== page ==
How the NHC strive to support staff wellbeing

“Our staff are the key to our ability to deliver excellent services to members”.

Catherine Wilmot, Executive Director (Operations & Finance), Northern Housing Consortium talks about why empowering staff through training and development is so important to the NHC and how we strive to support staff wellbeing.

Having worked most of my professional career within services organisations I am a passionate believer in the importance of a happy, healthy and motivated workforce in an organisation’s ability to be cohesive and deliver the best services it can.  Furthermore, through study towards a Masters degree in Organisational and Business Psychology, I have academically cemented my experience that one size does not fit all when it comes to managing your workforce or promoting the many different facets of health and wellbeing to individuals. Health and wellbeing not only covers physical and mental health, but also the environment staff work in, the opportunities to develop or train, and to work as a team, work-life flexibility, and organisational leadership and overarching values.

“We believe in empowering staff at all levels”

Our personalised training and development plans support our staff to become subject matter experts in their field. I believe that staff members should feel encouraged to complement their sector and role knowledge through study and through affiliation to the professional member body related to their role. We are currently supporting 26% of our staff body in their studies towards recognised academic or professional qualifications and many staff are members of professional member bodies, ensuring authenticity in the specialist and sector support we provide to our members.

We believe in empowering staff at all levels. Each individual has a unique insight into what works in their roles and involving them in the strategy shaping process is a powerful way to give staff some autonomy over the processes they know best.

This year our staff at all levels were actively engaged in the development of our new corporate plan, encouraging them to use their individual areas of expertise to best effect. Using key corporate objectives and ambitions developed from a recent member perception survey and agreed by our Board, we developed a refreshed plan that will help us to continue to succeed and to achieve our objectives through to 2022 and beyond.

We have a strong staff culture at the NHC, and this year we asked a volunteer staff working group to support a modernisation of our corporate values, the glue to our ability to deliver the new corporate plan. Our member focussed, collaborative, innovative and supportive values relate to us as teams, as an organisation and as a membership body.

“We are passionate about the wellbeing of our staff”

We are passionate about the wellbeing of our staff in order to facilitate the best support to our member organisations. We have established a staff-led wellbeing working group to discuss and promote initiatives to sustain and improve physical and mental health and wellbeing amongst staff.  We recently undertook a full staff wellbeing survey which generated very positive results – but we are striving to do more.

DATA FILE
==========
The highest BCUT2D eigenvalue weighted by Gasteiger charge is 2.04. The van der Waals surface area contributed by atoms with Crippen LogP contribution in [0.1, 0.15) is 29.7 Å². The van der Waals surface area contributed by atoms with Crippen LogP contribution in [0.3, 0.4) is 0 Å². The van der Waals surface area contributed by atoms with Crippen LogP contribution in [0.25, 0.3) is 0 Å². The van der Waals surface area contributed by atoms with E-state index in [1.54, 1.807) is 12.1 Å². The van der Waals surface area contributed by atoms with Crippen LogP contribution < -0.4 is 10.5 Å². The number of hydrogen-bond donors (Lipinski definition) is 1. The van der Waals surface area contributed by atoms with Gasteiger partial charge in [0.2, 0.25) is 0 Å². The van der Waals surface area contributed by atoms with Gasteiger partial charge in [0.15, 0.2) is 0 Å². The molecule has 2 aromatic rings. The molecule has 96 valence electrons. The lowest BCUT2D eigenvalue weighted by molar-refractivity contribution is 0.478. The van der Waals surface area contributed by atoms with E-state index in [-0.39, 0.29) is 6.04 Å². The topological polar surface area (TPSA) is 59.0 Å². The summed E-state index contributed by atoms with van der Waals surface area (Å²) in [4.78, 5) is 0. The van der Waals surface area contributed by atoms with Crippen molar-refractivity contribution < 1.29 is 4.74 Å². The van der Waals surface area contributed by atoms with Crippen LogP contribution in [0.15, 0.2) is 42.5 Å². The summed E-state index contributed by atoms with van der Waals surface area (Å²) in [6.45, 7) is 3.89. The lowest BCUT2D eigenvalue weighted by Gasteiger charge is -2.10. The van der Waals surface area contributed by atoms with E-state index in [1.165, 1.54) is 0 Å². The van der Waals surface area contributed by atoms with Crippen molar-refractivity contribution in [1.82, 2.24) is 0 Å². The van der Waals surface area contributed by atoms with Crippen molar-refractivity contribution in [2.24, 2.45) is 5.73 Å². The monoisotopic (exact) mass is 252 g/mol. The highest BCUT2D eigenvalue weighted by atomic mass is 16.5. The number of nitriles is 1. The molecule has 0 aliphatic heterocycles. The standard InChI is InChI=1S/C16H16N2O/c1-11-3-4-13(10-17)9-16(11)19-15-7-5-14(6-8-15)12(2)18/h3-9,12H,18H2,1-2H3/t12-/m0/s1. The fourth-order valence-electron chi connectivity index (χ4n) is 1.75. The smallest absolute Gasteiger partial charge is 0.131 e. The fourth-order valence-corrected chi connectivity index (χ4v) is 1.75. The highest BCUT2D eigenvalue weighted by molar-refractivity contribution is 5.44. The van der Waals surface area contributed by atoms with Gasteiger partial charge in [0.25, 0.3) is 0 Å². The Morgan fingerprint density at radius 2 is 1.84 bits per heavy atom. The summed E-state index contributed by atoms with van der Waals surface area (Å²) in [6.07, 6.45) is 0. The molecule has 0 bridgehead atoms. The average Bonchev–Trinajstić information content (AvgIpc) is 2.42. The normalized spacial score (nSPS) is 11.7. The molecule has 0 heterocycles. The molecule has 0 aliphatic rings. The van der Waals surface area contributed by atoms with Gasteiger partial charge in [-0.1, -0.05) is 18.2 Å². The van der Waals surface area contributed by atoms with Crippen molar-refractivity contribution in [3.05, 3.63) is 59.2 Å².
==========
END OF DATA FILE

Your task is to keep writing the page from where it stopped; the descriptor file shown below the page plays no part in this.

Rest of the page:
“Our flexible working policy, allows staff to be fully agile”

We now have nearly 80% of our staff signed up on our remote working programme, which, together with our flexible working policy, allows staff to be fully agile and choose an optimal time and location to deliver their workplan effectively. 100% of our staff are now fully equipped with the communication tools and IT infrastructure to be able to work remotely if required, minimising any risk of downtime.

“We have held several events in recent months on mental wellness”

We are all very aware of the impact housing has on mental health. Staff working in housing organisations are particularly susceptible due to the nature of the vulnerable residents and complex issues they deal with on a day-to-day basis. The Chartered Institute of Housing (CIH) has launched a guide to help housing organisations improve their approach to mental health and here at the NHC we have held several events in recent months on mental wellness: including a mental health and housing conference and training courses covering individual, team and tenants’ mental health. We will continue to bring members together to discuss approaches to mental health – look out for a seminar for HR and People Directors later this year.

Overall, we believe our noteworthy recent sickness record, of only 1.8 days per employee for the full year, is testament to the success of our remote working programme and other staff wellbeing measures put in place. We hope that these measures and ongoing actions will help to sustain this excellent performance within the organisation, and further develop our staff as role models and ambassadors for the sector in general.

 

The 5 Step Plan for becoming an inclusive organisation

Paul Fox, Director of Workplace Solutions, Texthelp

Did you know that more than 15,000 businesses in the UK have signed up to the Disability Confident Scheme?

Disability Confident organisations play a leading role in changing attitudes for the better. They’re changing behaviour and cultures in their own businesses, networks and communities, and reaping the benefits of inclusive recruitment practices.

The scheme helps employers recruit and retain great people, and:

  • draw from the widest possible pool of talent
  • secure high quality staff who are skilled, loyal and hard working
  • improve employee morale and commitment by demonstrating that you treat all employees fairly